VANCOUVER, March 24, 2015 (LifeSiteNews.com) – Trinity Western University has won its second-straight legal victory in its ongoing struggle to establish a private Christian law school among a host of militantly secular public schools.
But this decision of B.C. Supreme Court Chief Justice Christopher Hinkson was as narrow and technical as January’s ruling by Mr. Justice Jamie Campbell in Nova Scotia was broad-reaching and decisive.
Hinkson found that the issue, a challenge to the B.C. government’s approval of TWU’s law school proposal, was “moot” or not worth contesting, because the government withdrew its approval after several provincial law societies decided they would not accept TWU grads.
“We’re pleased because this ruling allows us to move ahead more quickly to getting our law school,” TWU spokesman Guy Safford told LifeSiteNews.
Campbell had overturned the Nova Scotia law society’s rejection of TWU law grads. That left TWU’s challenges to similar decisions by the Ontario and British Columbia legal professions to be decided later this year.
Hinkson’s task in B.C. was to rule whether a legal challenge to the initial B.C. government decision to approve TWU’s law school was even worth trying, since the government withdrew its approval after the suit was filed.
The suit against the B.C. government was itself semi-technical: erstwhile law student and homosexual Trevor Loke claimed that the B.C. government based its initial approval of TWU law on its academic value, wrongly ignoring TWU’s alleged violations of the Charter of Rights and Freedoms. For Loke, as for the three provincial legal bodies that rejected TWU, the heart of these violations is the school’s community covenant. It requires all students to follow Christian rules of conduct, including refraining from sexual relations outside a Christian, heterosexual marriage.
Loke argued that the covenant is discriminatory in principle, effectively barring him from attending TWU. But Campbell dismissed similar reasoning in the Nova Scotia case. “[TWU] has produced graduates for almost 50 years, with various forms of the Community Covenant. It has never been found to be in breach of British Columbia’s human rights legislation and has had the Supreme Court of Canada consider the issue.” In other words, discrimination is an action, not an idea.
Further, Campbell ruled, TWU is not bound by the Charter of Rights and Freedoms, which commands only how public institutions must behave: It is a private university. “The Charter does not apply to TWU. [Therefore] TWU is not engaging in unlawful discrimination.” But the various law societies which banned TWU students both in absentia and in advance are bound by the Charter, and in Nova Scotia’s case, its ban was discriminatory, he found.
Campbell, clearly enjoying the many-faceted problem he had been posed, then answered the hypothetical question: what if TWU were charter-bound? Would TWU’s covenant then be discriminatory?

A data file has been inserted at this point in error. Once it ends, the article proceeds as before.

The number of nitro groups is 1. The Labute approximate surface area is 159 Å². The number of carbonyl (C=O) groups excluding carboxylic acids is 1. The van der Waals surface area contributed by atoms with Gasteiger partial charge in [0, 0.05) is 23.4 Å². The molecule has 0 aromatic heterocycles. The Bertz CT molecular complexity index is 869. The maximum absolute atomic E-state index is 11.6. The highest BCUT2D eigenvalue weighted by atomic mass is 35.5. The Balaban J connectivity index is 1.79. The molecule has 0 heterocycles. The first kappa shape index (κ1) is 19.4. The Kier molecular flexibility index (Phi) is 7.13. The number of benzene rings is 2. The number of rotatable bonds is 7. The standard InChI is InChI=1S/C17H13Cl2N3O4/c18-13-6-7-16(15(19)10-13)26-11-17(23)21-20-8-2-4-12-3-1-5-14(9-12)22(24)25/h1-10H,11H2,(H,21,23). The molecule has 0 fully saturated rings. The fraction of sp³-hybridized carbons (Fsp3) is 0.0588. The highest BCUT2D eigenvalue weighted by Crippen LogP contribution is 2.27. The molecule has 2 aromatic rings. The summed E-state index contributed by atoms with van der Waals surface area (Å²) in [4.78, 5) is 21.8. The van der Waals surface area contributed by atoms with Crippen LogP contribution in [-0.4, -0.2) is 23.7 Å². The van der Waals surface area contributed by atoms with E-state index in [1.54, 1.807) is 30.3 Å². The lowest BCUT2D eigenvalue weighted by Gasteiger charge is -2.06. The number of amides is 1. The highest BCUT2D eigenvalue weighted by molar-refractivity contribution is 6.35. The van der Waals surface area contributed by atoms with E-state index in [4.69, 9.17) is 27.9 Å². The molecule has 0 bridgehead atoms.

No again, he responded, citing the decision of Canada’s Supreme Court Chief Justice Beverley McLachlin in the very similar Trinity Western University case of 15 years earlier, when the B.C. teaching profession tried to ban teachers trained by TWU. The Charter, McLachlin found then, protects religious freedom, and Evangelical Christian students, she observed, clearly attended TWU for religious reasons.
But every remaining opponent of TWU has argued back that that was then, when religion still mattered. Today, homosexual “rights” matter more than they did then, and more than religious rights.
That is not how discriminatory conflicts are being decided in Canada, advised Campbell. Courts do not decide between discriminated groups. It decides between degrees of injury. Whose rights will be infringed more? Homosexual law students, because one out of all Canada’s law schools requires them to refrain from their sex of choice for three years? Or Christian law students, because the only law in school in Canada teaching law from their religious worldview was closed before it ever opened. For Campbell, the answer was a no-brainer. Christians would suffer more.
In the B.C. Supreme Court ruling, Hinkson said the challenge to the B.C. government is not dead. “While I have dismissed Mr. Loke’s petition … the minister has left open the possibility of revisiting his decision in the future. Mr. Loke’s challenge has not necessarily concluded.”
Loke for his part said he might seek to “join” his case with those involving the law societies, or wait and see if the B.C. government reapproves TWU. “The case is going to be heard in some form,” he told the Globe and Mail.
The next hurdle TWU must jump comes on June 1, when the trial begins in Ontario on the school’s challenge to the Law Society of Upper Canada. The B.C. trial date is not set.
Safford is certain that whichever side loses will appeal all the way to the Supreme Court, which is almost certain to hear an “an issue of such importance.”
Moreover, the Nova Scotia Barristers Society has just appealed Campbell’s ruling.